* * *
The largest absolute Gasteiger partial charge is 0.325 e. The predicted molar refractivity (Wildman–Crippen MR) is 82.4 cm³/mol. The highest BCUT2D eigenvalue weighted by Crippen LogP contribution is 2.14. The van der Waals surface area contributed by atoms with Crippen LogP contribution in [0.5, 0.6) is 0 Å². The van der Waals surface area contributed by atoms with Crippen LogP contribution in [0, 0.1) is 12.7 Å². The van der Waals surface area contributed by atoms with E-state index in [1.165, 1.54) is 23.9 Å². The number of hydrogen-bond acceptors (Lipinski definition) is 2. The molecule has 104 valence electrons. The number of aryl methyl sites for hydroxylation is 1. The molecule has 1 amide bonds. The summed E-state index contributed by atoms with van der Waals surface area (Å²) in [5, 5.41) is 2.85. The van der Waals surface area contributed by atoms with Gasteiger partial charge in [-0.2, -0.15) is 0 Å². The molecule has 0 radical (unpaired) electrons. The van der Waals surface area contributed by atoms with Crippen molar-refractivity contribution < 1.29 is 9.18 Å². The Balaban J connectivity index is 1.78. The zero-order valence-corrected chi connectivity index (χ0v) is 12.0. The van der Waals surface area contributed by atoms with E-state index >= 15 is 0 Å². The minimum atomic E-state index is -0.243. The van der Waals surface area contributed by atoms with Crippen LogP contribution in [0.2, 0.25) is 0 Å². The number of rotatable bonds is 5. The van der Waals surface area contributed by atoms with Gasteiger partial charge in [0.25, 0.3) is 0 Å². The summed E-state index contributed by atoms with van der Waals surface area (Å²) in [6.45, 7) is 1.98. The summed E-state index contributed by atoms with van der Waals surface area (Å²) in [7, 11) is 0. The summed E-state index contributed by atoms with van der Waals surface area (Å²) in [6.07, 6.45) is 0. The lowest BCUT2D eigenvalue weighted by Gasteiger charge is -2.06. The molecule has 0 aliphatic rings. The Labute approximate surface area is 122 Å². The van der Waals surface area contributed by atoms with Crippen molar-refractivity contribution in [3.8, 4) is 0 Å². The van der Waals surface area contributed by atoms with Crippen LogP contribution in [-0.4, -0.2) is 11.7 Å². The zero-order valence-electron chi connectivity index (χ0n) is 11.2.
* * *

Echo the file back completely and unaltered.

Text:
The largest absolute Gasteiger partial charge is 0.325 e. The predicted molar refractivity (Wildman–Crippen MR) is 82.4 cm³/mol. The highest BCUT2D eigenvalue weighted by Crippen LogP contribution is 2.14. The van der Waals surface area contributed by atoms with Crippen LogP contribution in [0.5, 0.6) is 0 Å². The van der Waals surface area contributed by atoms with Crippen LogP contribution in [0, 0.1) is 12.7 Å². The van der Waals surface area contributed by atoms with E-state index in [1.165, 1.54) is 23.9 Å². The number of hydrogen-bond acceptors (Lipinski definition) is 2. The molecule has 104 valence electrons. The number of aryl methyl sites for hydroxylation is 1. The molecule has 1 amide bonds. The summed E-state index contributed by atoms with van der Waals surface area (Å²) in [5, 5.41) is 2.85. The van der Waals surface area contributed by atoms with Gasteiger partial charge in [-0.2, -0.15) is 0 Å². The molecule has 0 radical (unpaired) electrons. The van der Waals surface area contributed by atoms with Crippen molar-refractivity contribution < 1.29 is 9.18 Å². The Balaban J connectivity index is 1.78. The zero-order valence-corrected chi connectivity index (χ0v) is 12.0. The van der Waals surface area contributed by atoms with E-state index >= 15 is 0 Å². The minimum atomic E-state index is -0.243. The van der Waals surface area contributed by atoms with Crippen LogP contribution in [0.2, 0.25) is 0 Å². The number of rotatable bonds is 5. The van der Waals surface area contributed by atoms with Gasteiger partial charge in [0.25, 0.3) is 0 Å². The summed E-state index contributed by atoms with van der Waals surface area (Å²) in [6.45, 7) is 1.98. The summed E-state index contributed by atoms with van der Waals surface area (Å²) in [7, 11) is 0. The summed E-state index contributed by atoms with van der Waals surface area (Å²) in [6.07, 6.45) is 0. The lowest BCUT2D eigenvalue weighted by Gasteiger charge is -2.06. The molecule has 0 aliphatic rings. The Labute approximate surface area is 122 Å². The van der Waals surface area contributed by atoms with Crippen molar-refractivity contribution in [3.8, 4) is 0 Å². The van der Waals surface area contributed by atoms with Crippen LogP contribution in [-0.4, -0.2) is 11.7 Å². The zero-order valence-electron chi connectivity index (χ0n) is 11.2.